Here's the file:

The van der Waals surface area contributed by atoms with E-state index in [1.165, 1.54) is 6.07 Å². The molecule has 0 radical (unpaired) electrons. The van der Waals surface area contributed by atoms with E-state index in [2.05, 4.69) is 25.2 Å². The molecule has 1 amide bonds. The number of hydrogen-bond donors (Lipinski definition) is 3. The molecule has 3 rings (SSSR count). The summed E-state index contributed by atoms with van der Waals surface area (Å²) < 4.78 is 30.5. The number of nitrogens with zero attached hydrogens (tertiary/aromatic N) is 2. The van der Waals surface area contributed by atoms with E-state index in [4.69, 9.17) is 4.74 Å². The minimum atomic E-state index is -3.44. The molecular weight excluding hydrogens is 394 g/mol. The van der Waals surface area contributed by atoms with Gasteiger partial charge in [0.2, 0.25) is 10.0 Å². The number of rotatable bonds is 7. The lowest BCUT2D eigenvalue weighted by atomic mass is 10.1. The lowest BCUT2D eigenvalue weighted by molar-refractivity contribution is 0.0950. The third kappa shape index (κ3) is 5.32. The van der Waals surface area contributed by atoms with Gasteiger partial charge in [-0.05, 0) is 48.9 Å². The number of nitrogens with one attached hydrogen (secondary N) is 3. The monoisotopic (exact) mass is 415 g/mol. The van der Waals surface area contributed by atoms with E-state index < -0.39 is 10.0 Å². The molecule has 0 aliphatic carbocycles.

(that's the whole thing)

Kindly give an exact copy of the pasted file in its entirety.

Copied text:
The van der Waals surface area contributed by atoms with E-state index in [1.165, 1.54) is 6.07 Å². The molecule has 0 radical (unpaired) electrons. The van der Waals surface area contributed by atoms with E-state index in [2.05, 4.69) is 25.2 Å². The molecule has 1 amide bonds. The number of hydrogen-bond donors (Lipinski definition) is 3. The molecule has 3 rings (SSSR count). The summed E-state index contributed by atoms with van der Waals surface area (Å²) < 4.78 is 30.5. The number of nitrogens with zero attached hydrogens (tertiary/aromatic N) is 2. The van der Waals surface area contributed by atoms with E-state index in [4.69, 9.17) is 4.74 Å². The minimum atomic E-state index is -3.44. The molecular weight excluding hydrogens is 394 g/mol. The van der Waals surface area contributed by atoms with Gasteiger partial charge in [0.2, 0.25) is 10.0 Å². The number of rotatable bonds is 7. The lowest BCUT2D eigenvalue weighted by atomic mass is 10.1. The lowest BCUT2D eigenvalue weighted by molar-refractivity contribution is 0.0950. The third kappa shape index (κ3) is 5.32. The van der Waals surface area contributed by atoms with Gasteiger partial charge in [-0.05, 0) is 48.9 Å². The number of nitrogens with one attached hydrogen (secondary N) is 3. The monoisotopic (exact) mass is 415 g/mol. The van der Waals surface area contributed by atoms with E-state index < -0.39 is 10.0 Å². The molecule has 0 aliphatic carbocycles.